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Matisse 15 Year Old Single Malt

Average score from 1 reviews and 1 ratings 78

Matisse 15 Year Old Single Malt

Product details

  • Brand: Matisse
  • Bottler: Unknown
  • ABV: 40.0%
  • Age: 15 year old

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Matisse 15 Year Old Single Malt

Once you've repeated the title five times fast, let me tell you what I think of this Matisse offering. This is my second review of a Matisse whisky. They aren’t a distillery; they do bottle and export all of their blended and single malts from Scotland. The 12 year old blended pure malt was wonderful. A bit sweet for some, perhaps, but it makes for a lovely dessert dram. The 15 year old SINGLE malt is decidedly quite different. This isn’t as sherried or as thick and mouth-coating as the 12, but I’m curious if the company has retained some of the core flavours that made the 12 such a wonderful little dram.

Nose: To answer the above question; nope. This is hardly the same stuff. Here we have malt, cereal, and fresh apples. Wow. Serious apples. Some pear and melon in there too. The fruit notes dominate the nose and give it a surprising freshness and vibrancy. There’s also a bit of nuttiness in here. Fresh, fruity, and quite rich.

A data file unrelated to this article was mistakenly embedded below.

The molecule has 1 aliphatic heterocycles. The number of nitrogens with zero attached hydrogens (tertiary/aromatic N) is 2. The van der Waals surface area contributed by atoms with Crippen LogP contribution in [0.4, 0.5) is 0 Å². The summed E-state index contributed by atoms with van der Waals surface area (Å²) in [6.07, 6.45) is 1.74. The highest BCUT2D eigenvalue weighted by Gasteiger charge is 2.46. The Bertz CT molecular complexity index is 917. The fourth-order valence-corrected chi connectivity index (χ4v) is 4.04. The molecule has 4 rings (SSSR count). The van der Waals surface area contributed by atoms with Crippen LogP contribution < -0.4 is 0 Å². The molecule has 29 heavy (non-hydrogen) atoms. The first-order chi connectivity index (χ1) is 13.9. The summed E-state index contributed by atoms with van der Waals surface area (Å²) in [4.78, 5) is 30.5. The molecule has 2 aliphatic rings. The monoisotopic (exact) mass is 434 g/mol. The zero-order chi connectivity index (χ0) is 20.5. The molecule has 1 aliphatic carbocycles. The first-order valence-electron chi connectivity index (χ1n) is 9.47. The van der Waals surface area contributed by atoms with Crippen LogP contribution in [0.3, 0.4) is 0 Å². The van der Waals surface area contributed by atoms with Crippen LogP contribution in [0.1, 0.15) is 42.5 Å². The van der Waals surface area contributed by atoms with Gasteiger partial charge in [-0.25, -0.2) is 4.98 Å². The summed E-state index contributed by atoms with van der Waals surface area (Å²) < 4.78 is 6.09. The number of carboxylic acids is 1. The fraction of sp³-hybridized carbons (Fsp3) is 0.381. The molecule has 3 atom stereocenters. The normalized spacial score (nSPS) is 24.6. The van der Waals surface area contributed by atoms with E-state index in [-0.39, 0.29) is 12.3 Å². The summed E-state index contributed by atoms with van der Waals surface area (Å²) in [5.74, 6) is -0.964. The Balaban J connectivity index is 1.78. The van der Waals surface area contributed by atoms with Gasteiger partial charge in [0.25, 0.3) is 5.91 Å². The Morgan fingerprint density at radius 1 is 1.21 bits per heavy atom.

Palate: Some grassy notes are noticeable from the get go. More nuts. There’s a buttery quality to this as well.

Finish: The cereal, grassy note remains until the end. A semi-bitter somewhat acidic note dominates the finish. Not unpleasant, but there is a certain vinegar quality to this finish. Not balsamic. White vinegar. But it’s not overbearing. Just enough to set this dram apart.

As Matisse isn’t a distiller, but rather a bottler and exporter for Asian markets, then I can only speculate as to where they get their single malts. The nose to this intrigued me. The fruit notes are quite lovely. But it was still too soon to hazard a guess. But once I tasted this, I immediately suspected Benriach. I could be wrong, but the cereal notes, the nuttiness, and that distinctive finish scream Benriach to me. Speculation, I know, but that’s my take. So… is it good? Yes and no. Unlike the younger blended malt, this doesn’t have the thick, rich sherry notes to wrap the tongue in a warm, sugary blanket. Instead, it takes us in a much different direction. It works as a standard Speyside single malt, but it’s not spectacular. The individual characteristics are all quite pleasant. The finish is interesting, but there’s a lack of intensity here. I’ll stick with the blended 12 year pure malt next time.

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